In addition government is required to put in required efforts to promote calculated production of vehicles and discourage absorption of all vehicles in big cities. Increased credit circulation is contributing to mount in production of vehicles. Commercial banks need to be socially responsible while disbursement of credit and should take into consideration the quality of vehicles and equally focus on non urban areas.
Environment friendly transport policy is to be implemented so as to avert any potential hazard to the climate. Environment Protection Agencies should lay street to enforce the anti-pollution law stringently. Owners of vehicles that pollute air should be fined in accordance with the law and required to modify their vehicle's exhaust so that the level of emissions goes down.
The promotion of CNG as a cleaner alternative has been the government's response to vehicular pollution so as to improve ambient air quality. Pakistan's CNG fleet is the largest in Asia and the third largest in the world after Argentina and Brazil. At present, 1,450 CNG stations are operational throughout the country while another 1,000 are under construction. Oil and Gas Regulatory Authority (OGRA) has issued more than 5700 provisional licenses for the establishment of CNG Stations in the country. The sector has already engrossed the investment of Rs. 60 billion and more is being anticipated. The tremendous growth in this sector has led to job creation and till date approximately 60,000 new jobs have been created. Major cities are phasing out diesel vehicles in favour of CNG buses for intra city transportation. All new buses, mini buses and wagons will be dedicated CNG ñ or dual fuel vehicles. Provincial governments are also taking overloading, faulty injection nozzles and weak engines, diesel vehicles emit excessive graphitic carbon (visible smoke) initiatives to promote CNG conversions.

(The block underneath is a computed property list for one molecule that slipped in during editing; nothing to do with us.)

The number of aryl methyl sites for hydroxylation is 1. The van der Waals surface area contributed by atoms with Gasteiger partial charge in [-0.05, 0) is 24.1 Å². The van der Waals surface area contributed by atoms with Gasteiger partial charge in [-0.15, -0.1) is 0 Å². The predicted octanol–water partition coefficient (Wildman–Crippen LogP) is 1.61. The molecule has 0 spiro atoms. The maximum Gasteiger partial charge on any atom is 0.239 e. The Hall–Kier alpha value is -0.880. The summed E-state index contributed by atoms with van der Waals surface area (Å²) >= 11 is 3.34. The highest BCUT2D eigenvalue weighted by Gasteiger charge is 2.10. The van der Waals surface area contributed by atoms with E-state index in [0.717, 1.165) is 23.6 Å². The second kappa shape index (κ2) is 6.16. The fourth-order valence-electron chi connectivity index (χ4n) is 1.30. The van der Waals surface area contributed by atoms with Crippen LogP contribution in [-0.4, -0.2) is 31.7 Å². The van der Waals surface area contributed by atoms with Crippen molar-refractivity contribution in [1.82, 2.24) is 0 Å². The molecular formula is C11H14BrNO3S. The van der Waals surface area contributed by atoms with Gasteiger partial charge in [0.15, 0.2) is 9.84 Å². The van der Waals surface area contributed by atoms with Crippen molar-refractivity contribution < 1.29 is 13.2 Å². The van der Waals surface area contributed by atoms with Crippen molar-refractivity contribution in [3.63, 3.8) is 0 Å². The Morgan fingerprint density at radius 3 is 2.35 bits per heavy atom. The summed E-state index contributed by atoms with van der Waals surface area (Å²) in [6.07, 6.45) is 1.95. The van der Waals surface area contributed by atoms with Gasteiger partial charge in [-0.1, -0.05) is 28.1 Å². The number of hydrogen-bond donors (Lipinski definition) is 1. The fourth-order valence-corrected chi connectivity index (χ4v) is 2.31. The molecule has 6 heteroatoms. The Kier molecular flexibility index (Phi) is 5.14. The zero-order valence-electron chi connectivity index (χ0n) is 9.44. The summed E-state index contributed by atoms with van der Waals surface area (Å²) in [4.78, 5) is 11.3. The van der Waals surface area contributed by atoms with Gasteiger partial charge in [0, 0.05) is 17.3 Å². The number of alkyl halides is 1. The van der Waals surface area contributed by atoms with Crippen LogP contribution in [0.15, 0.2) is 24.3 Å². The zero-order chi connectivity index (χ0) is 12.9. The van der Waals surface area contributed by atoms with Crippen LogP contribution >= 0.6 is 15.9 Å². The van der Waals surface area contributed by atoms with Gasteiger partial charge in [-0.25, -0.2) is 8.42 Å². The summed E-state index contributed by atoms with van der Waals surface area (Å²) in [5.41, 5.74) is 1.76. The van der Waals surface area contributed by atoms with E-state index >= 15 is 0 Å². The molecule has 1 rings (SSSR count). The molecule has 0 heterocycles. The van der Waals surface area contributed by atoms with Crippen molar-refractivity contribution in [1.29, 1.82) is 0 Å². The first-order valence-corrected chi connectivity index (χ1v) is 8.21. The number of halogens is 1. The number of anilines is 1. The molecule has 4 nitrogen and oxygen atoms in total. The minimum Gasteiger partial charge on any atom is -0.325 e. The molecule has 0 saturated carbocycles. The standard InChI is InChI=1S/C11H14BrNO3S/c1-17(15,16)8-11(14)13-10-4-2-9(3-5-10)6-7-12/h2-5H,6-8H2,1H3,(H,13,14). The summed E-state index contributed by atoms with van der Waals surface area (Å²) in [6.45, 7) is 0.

It is vital to unfold the pros and cons of the issue and create awareness amongst masses so as to exert collective efforts for betterment of environment and improvement of society at large.